A long-awaited scheduled service has finally taken off at St Helena, after the airport’s first commercial flights landed over the weekend.
The first scheduled service from South Africa to the remote British island in the south Atlantic touched down on Saturday, with the return flight leaving Sunday afternoon.
It marks a huge step forward for the £285m airport that has been dubbed the most useless in the world after wind troubles grounded flights.
It was meant to open last year, but dangerous wind shear for large aircraft, meant that was put on hold to the disappointment of the 4,255 people living on the island.
Test flights over the summer operated by Airlink were successful, giving the green light to a commercial service on its Embraer jet.
Long one of the world’s most inaccessible locations, serviced by the RMS Helena ship, the island is now hopeful the operating airport will be a boon for tourism, and have a knock-on impact on the likes of agriculture, fisheries and construction.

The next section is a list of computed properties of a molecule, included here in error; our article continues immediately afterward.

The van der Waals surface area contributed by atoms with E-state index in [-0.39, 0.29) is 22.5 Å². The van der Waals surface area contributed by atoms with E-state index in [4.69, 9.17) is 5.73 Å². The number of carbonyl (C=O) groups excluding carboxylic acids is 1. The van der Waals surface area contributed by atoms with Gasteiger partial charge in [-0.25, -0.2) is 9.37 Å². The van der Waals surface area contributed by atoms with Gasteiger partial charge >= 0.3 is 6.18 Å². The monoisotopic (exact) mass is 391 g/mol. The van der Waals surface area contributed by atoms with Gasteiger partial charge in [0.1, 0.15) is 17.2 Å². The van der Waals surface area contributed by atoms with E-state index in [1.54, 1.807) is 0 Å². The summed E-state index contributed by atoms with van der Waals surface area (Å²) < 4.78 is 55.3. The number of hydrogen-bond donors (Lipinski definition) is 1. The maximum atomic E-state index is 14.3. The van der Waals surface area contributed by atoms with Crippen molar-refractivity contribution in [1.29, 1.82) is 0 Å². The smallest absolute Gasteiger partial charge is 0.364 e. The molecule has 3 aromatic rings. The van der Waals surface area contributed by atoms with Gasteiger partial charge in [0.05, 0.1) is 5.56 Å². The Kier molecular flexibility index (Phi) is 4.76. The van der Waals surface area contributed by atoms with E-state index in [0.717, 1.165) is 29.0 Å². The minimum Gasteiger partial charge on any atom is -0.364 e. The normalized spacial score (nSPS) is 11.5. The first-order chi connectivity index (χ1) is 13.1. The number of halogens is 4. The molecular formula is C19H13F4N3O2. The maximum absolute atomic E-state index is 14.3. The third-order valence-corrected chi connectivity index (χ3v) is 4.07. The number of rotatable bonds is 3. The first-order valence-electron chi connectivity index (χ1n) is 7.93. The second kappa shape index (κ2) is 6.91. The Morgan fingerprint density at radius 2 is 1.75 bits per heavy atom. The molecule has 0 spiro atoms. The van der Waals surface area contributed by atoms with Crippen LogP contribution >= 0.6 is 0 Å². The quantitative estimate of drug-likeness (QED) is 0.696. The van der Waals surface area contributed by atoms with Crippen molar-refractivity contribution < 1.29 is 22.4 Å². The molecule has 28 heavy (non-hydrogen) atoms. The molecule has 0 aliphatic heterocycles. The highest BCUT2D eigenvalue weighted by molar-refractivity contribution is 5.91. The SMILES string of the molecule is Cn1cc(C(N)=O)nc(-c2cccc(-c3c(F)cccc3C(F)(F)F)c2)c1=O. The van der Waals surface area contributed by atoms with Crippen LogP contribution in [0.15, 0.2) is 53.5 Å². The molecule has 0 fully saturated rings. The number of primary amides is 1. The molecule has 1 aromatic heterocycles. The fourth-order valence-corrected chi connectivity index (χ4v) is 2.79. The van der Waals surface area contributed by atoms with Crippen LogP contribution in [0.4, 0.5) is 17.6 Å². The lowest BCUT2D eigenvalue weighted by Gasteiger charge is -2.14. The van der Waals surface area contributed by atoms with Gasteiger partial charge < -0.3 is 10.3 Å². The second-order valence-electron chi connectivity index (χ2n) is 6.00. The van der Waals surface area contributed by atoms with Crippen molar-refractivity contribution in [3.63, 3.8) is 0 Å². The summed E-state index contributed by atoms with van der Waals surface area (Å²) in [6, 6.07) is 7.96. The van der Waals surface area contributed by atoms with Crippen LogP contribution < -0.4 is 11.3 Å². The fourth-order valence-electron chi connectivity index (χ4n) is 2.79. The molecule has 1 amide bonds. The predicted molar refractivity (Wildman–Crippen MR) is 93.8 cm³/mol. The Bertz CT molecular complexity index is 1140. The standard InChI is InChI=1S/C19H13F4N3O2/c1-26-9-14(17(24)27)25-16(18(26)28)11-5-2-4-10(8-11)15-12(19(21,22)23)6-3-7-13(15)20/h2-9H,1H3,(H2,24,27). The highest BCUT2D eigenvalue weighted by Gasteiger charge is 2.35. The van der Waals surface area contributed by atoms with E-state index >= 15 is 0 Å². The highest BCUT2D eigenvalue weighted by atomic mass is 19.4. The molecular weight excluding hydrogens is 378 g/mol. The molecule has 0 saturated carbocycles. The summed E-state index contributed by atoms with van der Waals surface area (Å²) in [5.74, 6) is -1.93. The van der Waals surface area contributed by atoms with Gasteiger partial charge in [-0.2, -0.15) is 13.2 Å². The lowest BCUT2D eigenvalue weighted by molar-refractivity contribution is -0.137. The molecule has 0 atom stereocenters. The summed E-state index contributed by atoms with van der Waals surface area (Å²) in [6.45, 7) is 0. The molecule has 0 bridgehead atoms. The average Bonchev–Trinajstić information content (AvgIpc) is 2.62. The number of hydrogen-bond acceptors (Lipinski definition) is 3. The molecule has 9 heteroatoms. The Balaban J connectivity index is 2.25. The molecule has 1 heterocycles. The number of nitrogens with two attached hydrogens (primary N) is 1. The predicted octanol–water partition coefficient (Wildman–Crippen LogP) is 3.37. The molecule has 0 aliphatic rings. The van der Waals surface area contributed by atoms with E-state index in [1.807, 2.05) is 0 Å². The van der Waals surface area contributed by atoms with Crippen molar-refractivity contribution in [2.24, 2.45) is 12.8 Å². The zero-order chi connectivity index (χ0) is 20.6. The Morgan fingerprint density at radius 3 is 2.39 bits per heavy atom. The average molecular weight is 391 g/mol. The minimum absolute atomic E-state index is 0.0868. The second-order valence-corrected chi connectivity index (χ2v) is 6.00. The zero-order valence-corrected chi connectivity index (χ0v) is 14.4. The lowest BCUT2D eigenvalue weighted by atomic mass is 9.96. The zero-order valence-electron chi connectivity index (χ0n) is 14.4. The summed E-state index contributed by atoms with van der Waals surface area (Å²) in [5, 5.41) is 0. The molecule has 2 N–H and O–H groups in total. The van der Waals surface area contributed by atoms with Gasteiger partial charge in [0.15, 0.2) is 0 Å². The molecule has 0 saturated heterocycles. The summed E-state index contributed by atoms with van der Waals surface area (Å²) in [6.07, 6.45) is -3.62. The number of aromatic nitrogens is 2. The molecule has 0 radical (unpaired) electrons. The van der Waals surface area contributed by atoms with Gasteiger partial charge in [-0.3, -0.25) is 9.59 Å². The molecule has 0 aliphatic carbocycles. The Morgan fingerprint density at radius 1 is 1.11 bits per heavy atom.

The airport will receive weekly flights to and from South Africa.
St Helena governor Lisa Phillips, called it "the start of a bright new future".
We are determined to make sure that air services work to benefit all St Helenians and bring about a higher standard of living for those on the island.
We are open for business and investment and we know tourists will marvel at the beauty of the island. We are happy to welcome our visitors to the ‘secret of the South Atlantic’.
As well as the weekly air service on a Saturday, Airlink will also operate a monthly charter service between St Helena and Ascension Island. That service will start with the first flight from St Helena on Saturday 18 November, returning on Sunday 19 November.
The flight will then take place on the second weekend of every month.